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The Aqueduct Between Us- Inserting and Asserting an Indigenous California Indian Perspective about Los Angeles Water

  • Author(s): Mendoza, AnMarie Ramona
  • Advisor(s): Cattelino, Jessica R.
  • et al.
Abstract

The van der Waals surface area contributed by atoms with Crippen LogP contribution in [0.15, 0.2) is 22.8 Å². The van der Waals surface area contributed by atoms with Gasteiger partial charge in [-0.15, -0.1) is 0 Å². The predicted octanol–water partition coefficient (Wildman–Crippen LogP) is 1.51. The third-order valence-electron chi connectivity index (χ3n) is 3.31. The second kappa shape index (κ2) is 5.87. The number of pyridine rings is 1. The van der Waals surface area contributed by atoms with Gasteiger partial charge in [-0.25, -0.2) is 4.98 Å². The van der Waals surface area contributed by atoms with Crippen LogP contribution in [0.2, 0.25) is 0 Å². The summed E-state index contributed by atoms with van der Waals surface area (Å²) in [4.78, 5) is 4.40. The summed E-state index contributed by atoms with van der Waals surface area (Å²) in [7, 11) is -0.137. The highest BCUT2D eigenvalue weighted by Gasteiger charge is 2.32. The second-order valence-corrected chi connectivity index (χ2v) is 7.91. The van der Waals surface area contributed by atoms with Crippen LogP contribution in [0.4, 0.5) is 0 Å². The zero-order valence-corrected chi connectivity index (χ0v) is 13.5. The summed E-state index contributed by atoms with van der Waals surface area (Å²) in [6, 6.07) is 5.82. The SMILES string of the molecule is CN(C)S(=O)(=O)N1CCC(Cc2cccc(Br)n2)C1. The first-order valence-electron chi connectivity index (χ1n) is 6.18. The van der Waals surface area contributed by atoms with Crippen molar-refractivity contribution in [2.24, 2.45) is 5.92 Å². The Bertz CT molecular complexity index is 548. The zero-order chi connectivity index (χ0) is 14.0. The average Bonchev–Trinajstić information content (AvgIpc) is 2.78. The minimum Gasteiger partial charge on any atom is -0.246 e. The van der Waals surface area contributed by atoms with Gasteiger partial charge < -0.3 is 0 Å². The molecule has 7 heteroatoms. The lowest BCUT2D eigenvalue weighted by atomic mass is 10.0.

A broad examination of settler colonial hegemony of the City of Los Angeles and its municipal water institution the Los Angeles Department of Water and Power (LADWP) is employed to understand the impacts of erasure for two tribal communities; the Tongva who are the original people of the LA Basin and the Owens Valley Paiute (N��m�) who are impacted by the construction of the Los Angeles Aqueduct. The paths of each tribe are different in terms of federal recognition and water rights claims but there are notable similarities in dispossession enacted by the City of LA that in turn have produced unique tribally led counter hegemonic movements to insert native history and assert tribal sovereignty to protect their ancestral water. A critical reading of histories written about LA is presented to examine hegemonic forces propagated by the City of LA in the production of narratives and rhetoric that erase Native American history, thus minimizing the ability of Native peoples to be heard in discussions of water within the city today.

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